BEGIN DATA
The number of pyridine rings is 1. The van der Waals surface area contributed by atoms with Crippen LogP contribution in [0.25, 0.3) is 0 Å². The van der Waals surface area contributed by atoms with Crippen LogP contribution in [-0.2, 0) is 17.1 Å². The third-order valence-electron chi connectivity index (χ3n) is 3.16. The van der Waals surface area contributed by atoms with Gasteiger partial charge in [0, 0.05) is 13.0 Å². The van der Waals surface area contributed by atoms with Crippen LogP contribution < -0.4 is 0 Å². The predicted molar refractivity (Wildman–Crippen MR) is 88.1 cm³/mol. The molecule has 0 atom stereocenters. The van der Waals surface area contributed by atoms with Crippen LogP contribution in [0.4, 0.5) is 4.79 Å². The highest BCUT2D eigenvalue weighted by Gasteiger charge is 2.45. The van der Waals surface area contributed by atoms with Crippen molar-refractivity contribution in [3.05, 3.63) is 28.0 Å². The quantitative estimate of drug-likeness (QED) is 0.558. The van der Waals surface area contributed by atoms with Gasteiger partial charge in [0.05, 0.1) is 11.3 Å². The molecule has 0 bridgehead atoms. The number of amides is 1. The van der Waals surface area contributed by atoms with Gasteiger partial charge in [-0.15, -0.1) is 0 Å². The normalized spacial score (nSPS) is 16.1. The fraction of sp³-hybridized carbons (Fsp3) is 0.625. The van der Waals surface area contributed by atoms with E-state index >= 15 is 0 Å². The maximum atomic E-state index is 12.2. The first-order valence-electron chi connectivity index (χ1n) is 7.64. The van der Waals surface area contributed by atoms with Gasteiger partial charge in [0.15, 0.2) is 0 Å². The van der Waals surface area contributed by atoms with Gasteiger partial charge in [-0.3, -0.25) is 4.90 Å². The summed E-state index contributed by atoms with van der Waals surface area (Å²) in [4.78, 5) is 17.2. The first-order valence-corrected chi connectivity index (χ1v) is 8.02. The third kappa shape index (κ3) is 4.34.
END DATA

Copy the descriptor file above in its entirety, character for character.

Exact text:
The number of pyridine rings is 1. The van der Waals surface area contributed by atoms with Crippen LogP contribution in [0.25, 0.3) is 0 Å². The van der Waals surface area contributed by atoms with Crippen LogP contribution in [-0.2, 0) is 17.1 Å². The third-order valence-electron chi connectivity index (χ3n) is 3.16. The van der Waals surface area contributed by atoms with Gasteiger partial charge in [0, 0.05) is 13.0 Å². The van der Waals surface area contributed by atoms with Crippen LogP contribution < -0.4 is 0 Å². The predicted molar refractivity (Wildman–Crippen MR) is 88.1 cm³/mol. The molecule has 0 atom stereocenters. The van der Waals surface area contributed by atoms with Crippen LogP contribution in [0.4, 0.5) is 4.79 Å². The highest BCUT2D eigenvalue weighted by Gasteiger charge is 2.45. The van der Waals surface area contributed by atoms with Crippen molar-refractivity contribution in [3.05, 3.63) is 28.0 Å². The quantitative estimate of drug-likeness (QED) is 0.558. The van der Waals surface area contributed by atoms with Gasteiger partial charge in [0.05, 0.1) is 11.3 Å². The molecule has 0 bridgehead atoms. The number of amides is 1. The van der Waals surface area contributed by atoms with Gasteiger partial charge in [-0.15, -0.1) is 0 Å². The normalized spacial score (nSPS) is 16.1. The fraction of sp³-hybridized carbons (Fsp3) is 0.625. The van der Waals surface area contributed by atoms with E-state index >= 15 is 0 Å². The maximum atomic E-state index is 12.2. The first-order valence-electron chi connectivity index (χ1n) is 7.64. The van der Waals surface area contributed by atoms with Gasteiger partial charge in [0.15, 0.2) is 0 Å². The van der Waals surface area contributed by atoms with Gasteiger partial charge in [-0.3, -0.25) is 4.90 Å². The summed E-state index contributed by atoms with van der Waals surface area (Å²) in [4.78, 5) is 17.2. The first-order valence-corrected chi connectivity index (χ1v) is 8.02. The third kappa shape index (κ3) is 4.34.